More than anything it the Word of God that is manna to my soul, health to my bones and the strength of my heart. I love the part in the Kanye interview where Corden asks him what he does when he goes to bed early and he replies that whilst his wife watches TV, he reads the Bible. Corden is so surprised that he asks ‘for real’? Yes it is for real. There is nothing more real. Or necessary. Solid joys and lasting treasures, none but Zion’s children know. Just systematically reading through the Bible is, even whilst at times dull and tiring (because largely of the state of my own heart), the most dynamic and encouraging thing. Your Word is lamp to my path. The Lord always has new light to bring. This morning it was 2 Timothy 4 in the McCheyne calendar (my bible reading plan for the past 30 years). I leave you with these highlighted words.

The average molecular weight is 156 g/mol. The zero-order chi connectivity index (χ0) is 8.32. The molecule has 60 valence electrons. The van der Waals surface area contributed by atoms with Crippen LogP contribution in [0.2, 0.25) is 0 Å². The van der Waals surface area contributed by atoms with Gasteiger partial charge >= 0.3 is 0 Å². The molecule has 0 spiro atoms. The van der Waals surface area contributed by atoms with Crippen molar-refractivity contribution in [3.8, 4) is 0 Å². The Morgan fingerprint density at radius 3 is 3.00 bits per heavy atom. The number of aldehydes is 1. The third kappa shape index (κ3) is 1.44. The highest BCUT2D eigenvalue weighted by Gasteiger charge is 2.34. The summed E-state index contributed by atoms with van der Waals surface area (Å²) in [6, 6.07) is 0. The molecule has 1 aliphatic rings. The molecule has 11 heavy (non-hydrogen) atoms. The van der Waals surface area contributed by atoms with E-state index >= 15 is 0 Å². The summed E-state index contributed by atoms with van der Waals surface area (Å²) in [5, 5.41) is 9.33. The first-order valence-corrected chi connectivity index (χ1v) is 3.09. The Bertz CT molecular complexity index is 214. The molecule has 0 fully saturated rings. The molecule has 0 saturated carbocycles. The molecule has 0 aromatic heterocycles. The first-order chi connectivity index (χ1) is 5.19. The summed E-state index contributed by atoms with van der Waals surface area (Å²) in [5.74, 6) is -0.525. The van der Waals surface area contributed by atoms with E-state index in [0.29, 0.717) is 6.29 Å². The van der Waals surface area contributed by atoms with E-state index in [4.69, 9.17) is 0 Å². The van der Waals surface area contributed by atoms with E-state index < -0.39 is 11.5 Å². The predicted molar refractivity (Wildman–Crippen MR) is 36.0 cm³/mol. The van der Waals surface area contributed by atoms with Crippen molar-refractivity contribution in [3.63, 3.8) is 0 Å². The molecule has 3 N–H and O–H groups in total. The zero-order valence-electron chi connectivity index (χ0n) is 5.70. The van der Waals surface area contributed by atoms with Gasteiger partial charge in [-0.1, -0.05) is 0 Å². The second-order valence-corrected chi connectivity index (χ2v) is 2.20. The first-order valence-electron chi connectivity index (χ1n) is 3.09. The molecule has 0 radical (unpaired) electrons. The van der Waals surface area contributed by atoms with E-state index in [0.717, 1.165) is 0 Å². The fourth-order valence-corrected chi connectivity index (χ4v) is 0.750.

“At my first defence, no-one came to my support, but everyone deserted me. May it not be held against them. But the Lord stood at my side and gave me strength, so that through me the message might be fully proclaimed and all the Gentiles might hear it. And I was delivered from the lion’s mouth. The Lord will rescue me from every evil attack and will bring me safely to his heavenly kingdom. To him be glory for ever and ever. Amen.”
2 Timothy 4:16-18
“But you, keep your head in all situations, endure hardship, do the work of an evangelist, discharge all the duties of your ministry.”
2 Timothy 4:5
May the Lord grant you all the encouragement that you need – and help you – as we say in Scotland – to ‘keep the heid’! – and the Lord will keep your heart!
See you next week,
Yours in Christ,